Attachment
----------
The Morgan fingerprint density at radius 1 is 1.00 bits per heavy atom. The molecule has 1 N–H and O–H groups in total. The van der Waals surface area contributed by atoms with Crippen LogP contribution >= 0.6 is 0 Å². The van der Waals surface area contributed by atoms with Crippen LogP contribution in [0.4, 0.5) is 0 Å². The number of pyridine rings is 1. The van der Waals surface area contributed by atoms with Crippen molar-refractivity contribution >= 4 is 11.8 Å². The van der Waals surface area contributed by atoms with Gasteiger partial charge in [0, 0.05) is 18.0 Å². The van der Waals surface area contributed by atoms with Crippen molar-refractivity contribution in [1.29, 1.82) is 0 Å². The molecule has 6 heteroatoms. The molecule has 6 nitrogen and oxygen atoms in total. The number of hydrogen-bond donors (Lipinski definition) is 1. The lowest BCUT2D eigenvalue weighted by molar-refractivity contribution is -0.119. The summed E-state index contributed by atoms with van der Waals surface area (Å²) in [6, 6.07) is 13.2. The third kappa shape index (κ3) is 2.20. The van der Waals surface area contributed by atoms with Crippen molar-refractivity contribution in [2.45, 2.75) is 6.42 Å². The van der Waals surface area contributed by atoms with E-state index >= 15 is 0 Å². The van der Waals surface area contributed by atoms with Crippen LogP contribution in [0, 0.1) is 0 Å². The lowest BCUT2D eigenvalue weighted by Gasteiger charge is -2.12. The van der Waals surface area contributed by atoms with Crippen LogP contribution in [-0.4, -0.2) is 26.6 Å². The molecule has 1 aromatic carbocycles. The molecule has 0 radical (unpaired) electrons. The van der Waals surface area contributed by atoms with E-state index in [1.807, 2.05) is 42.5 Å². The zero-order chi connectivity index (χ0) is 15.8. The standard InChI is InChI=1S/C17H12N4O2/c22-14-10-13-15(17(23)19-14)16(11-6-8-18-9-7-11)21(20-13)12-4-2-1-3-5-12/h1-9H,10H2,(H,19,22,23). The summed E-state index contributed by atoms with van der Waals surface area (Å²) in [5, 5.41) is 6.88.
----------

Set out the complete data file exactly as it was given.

The Morgan fingerprint density at radius 1 is 1.00 bits per heavy atom. The molecule has 1 N–H and O–H groups in total. The van der Waals surface area contributed by atoms with Crippen LogP contribution >= 0.6 is 0 Å². The van der Waals surface area contributed by atoms with Crippen LogP contribution in [0.4, 0.5) is 0 Å². The number of pyridine rings is 1. The van der Waals surface area contributed by atoms with Crippen molar-refractivity contribution >= 4 is 11.8 Å². The van der Waals surface area contributed by atoms with Gasteiger partial charge in [0, 0.05) is 18.0 Å². The van der Waals surface area contributed by atoms with Crippen molar-refractivity contribution in [1.29, 1.82) is 0 Å². The molecule has 6 heteroatoms. The molecule has 6 nitrogen and oxygen atoms in total. The number of hydrogen-bond donors (Lipinski definition) is 1. The lowest BCUT2D eigenvalue weighted by molar-refractivity contribution is -0.119. The summed E-state index contributed by atoms with van der Waals surface area (Å²) in [6, 6.07) is 13.2. The third kappa shape index (κ3) is 2.20. The van der Waals surface area contributed by atoms with Crippen molar-refractivity contribution in [2.45, 2.75) is 6.42 Å². The van der Waals surface area contributed by atoms with E-state index >= 15 is 0 Å². The van der Waals surface area contributed by atoms with Crippen LogP contribution in [0, 0.1) is 0 Å². The lowest BCUT2D eigenvalue weighted by Gasteiger charge is -2.12. The van der Waals surface area contributed by atoms with Crippen LogP contribution in [-0.4, -0.2) is 26.6 Å². The molecule has 1 aromatic carbocycles. The molecule has 0 radical (unpaired) electrons. The van der Waals surface area contributed by atoms with E-state index in [1.807, 2.05) is 42.5 Å². The zero-order chi connectivity index (χ0) is 15.8. The standard InChI is InChI=1S/C17H12N4O2/c22-14-10-13-15(17(23)19-14)16(11-6-8-18-9-7-11)21(20-13)12-4-2-1-3-5-12/h1-9H,10H2,(H,19,22,23). The summed E-state index contributed by atoms with van der Waals surface area (Å²) in [5, 5.41) is 6.88.